However, although SBA interprets section 121.404(g)(2)(iii) as applying at the task order level, the SBA proffers its interpretation that this section is not controlling for the scenario presented in this protest. In the SBA’s view, section 121.404(g)(4) “provides an exception to the general rule” for size recertification between offer and award in circumstances involving a multiple award contract set aside for small businesses. Id. The SBA asserts that in accordance with section 121.404(g)(4), the agency can make award to Millennium, but can no longer receive small business credit for pending and future awards against Millennium’s OASIS contract for three reasons: (1) because the OASIS contract is a multiple award contract; (2) the OASIS contract is set aside for small businesses; and (3) Millennium recertified as other than small following an acquisition. Id. at 5.
Here, section 121.404(g)(2)(iii) establishes three rules regarding recertification and the effect thereof: (1) where an acquisition occurs after an offer, but prior to award, an offeror must recertify; (2) where an acquisition occurs within 180 days of the date of an offer, and the offeror cannot recertify as small, it is ineligible to receive award of the contract; and (3) where the acquisition occurs more than 180 days after an offer, and the offeror cannot recertify as small, award can be made, but it will not count as an award to small business. 13 C.F.R § 121.404(g)(2)(iii). Section 121.404(g)(4) makes clear that the requirements of section (g)(2) apply to multiple award contracts. This section also states that when such contracts are set aside for small businesses, an agency is restricted from counting subsequent task order awards towards its small business prime contracting goals where the resulting contractor is other than small. 13 C.F.R § 121.404(g)(4).
The regulation at issue here is not a model of clarity. On the one hand, the result identified by section 121.404(g)(2)(iii) could apply here just as easily as the result outlined in section 121.404(g)(4). In attempting to reconcile the applicability of these two provisions, we note that the SBA has expressly identified a rule that would result in ineligibility of an entity under section 121.404(g)(2)(iii), but has not expressly revoked that rule under section 121.404(g)(4). On the other hand, while section 121.404(g)(4) is silent on a firm’s eligibility for award, its express indication--that new orders issued under a multiple award contract to firms that are other than small cannot count against an agency’s small business contracting goals--implies (or seems to assume) that the agency is permitted to issue task orders to firms when the procurement is set aside for small businesses.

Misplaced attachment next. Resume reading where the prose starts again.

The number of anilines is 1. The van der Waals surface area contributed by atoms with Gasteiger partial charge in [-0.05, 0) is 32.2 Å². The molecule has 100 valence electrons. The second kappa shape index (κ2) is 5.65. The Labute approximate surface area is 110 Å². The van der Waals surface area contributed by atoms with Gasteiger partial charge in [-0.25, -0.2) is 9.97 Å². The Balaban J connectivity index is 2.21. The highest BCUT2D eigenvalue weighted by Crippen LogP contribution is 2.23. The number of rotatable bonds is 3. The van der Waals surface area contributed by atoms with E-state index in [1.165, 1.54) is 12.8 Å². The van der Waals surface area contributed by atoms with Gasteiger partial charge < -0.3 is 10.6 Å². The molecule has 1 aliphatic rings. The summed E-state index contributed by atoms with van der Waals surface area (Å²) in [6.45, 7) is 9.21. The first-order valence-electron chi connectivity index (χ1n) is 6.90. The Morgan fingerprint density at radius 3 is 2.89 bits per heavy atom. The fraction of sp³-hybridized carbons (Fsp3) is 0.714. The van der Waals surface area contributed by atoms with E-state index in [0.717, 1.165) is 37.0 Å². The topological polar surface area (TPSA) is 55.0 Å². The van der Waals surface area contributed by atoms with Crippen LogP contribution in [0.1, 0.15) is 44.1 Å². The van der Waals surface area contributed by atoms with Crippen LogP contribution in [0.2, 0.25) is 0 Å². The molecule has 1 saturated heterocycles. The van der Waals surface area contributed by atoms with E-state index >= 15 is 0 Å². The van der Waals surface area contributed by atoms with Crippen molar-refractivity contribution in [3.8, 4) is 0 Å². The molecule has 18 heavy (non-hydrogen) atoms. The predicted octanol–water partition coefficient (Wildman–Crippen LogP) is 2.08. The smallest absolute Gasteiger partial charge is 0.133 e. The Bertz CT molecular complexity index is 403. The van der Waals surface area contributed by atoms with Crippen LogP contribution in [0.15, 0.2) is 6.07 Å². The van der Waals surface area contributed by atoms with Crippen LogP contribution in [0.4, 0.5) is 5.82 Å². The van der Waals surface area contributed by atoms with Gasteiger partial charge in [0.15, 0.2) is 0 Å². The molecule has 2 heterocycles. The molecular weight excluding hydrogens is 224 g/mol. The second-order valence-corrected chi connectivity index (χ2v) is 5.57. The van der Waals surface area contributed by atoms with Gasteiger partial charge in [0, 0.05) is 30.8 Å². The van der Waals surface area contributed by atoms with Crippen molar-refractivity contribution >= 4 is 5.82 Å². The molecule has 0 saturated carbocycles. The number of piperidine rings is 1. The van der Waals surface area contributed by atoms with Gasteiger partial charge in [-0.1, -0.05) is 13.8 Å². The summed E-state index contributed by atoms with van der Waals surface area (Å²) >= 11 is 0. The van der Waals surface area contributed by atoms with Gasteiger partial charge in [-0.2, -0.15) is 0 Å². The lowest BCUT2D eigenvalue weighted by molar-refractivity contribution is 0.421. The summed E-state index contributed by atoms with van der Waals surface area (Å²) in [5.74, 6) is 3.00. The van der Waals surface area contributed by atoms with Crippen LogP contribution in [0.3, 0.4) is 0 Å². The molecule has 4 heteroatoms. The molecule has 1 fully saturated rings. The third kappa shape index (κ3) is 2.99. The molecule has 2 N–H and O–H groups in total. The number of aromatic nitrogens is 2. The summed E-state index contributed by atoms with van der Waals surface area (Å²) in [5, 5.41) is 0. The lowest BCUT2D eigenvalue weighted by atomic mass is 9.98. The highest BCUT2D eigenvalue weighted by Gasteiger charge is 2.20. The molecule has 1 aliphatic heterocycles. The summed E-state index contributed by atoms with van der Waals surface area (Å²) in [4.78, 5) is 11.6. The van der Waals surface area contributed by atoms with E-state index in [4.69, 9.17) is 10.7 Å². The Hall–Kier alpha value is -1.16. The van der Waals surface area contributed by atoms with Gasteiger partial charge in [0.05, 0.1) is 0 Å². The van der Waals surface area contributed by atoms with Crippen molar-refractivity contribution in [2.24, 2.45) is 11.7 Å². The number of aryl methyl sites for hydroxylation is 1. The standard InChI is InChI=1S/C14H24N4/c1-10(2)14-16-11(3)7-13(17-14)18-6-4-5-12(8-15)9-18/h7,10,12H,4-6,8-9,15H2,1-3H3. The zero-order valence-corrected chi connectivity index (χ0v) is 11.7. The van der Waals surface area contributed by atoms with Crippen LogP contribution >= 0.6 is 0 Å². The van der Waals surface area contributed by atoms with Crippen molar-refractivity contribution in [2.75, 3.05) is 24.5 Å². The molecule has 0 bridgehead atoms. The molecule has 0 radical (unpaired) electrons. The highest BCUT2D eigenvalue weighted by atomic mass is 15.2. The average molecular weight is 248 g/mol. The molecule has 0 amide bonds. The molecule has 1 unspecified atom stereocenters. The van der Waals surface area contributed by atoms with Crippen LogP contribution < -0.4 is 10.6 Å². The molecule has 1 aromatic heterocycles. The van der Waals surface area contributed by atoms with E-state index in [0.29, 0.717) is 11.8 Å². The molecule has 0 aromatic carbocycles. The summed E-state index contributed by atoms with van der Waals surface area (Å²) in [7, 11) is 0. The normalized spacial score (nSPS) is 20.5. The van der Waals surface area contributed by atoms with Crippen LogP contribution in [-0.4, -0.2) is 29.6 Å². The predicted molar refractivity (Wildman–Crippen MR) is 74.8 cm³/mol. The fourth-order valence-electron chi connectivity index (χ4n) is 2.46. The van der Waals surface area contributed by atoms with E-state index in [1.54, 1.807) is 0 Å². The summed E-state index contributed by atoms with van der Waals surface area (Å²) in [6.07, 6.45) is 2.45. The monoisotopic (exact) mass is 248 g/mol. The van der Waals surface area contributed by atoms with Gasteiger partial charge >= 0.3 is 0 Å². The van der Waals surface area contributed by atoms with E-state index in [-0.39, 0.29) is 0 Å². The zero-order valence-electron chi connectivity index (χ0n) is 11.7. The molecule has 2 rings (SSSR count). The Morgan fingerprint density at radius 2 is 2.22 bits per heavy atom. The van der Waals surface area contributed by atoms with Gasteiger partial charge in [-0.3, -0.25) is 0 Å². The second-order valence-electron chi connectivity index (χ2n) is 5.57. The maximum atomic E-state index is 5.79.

In our view, the protester’s contention that section 124.404(g)(4) only repeats the rules already set forth in section 121.404(g)(2)(iii) would render much of the language in (g)(4) surplusage. In contrast, we note that section 121.404(g)(2)(iii) shows that the drafters knew how to draw distinctions between a firm’s ineligibility and the agency’s ability to count contract awards towards small business goals, and yet did not do so in this provision.
In summary, this protest presents a very close question and we are not convinced that SBA’s interpretation is the only reasonable interpretation of the regulation at issue. We nevertheless conclude it is appropriate in this case to defer to the SBA’s interpretation of its own regulation; an interpretation that permits GSA to make award to Millennium, while prohibiting GSA from counting the award towards its small business goals. In this regard, we accept as reasonable SBA’s interpretation that section 121.404(g)(4) overlays additional considerations when the rules under paragraph (g)(2) apply to a multiple award contract set aside for small businesses. Additionally, because the drafters did not draw a distinction between ineligibility and counting in section 121.404(g)(4), ultimately, we have no basis to disagree with SBA’s interpretation that this provision, in essence, carves out a different rule for scenarios in which a multiple award contract is set aside for small businesses and an offeror becomes other than small within 180 days of submitting its offer.
In reaching this conclusion, we have fully considered the protester’s arguments, and acknowledge that Odyssey’s interpretation of the SBA’s regulations may also be reasonable. Specifically, the protester points out that the ineligibility rule expressly set forth in section 121.404(g)(2)(iii) is not expressly revoked in section (g)(4), and on this basis, contends that Millennium is ineligible for award despite the language in (g)(4) that suggests that subsequent awards can be made to firms that are no longer small. While the protester’s reading of the regulation appears reasonable on its face, we find that the SBA’s interpretation is also reasonable. Our Office previously has given deference to SBA’s interpretation of its regulations where, as here, both the protester and SBA have offered reasonable interpretations. SKC, LLC, supra at 5 n.2.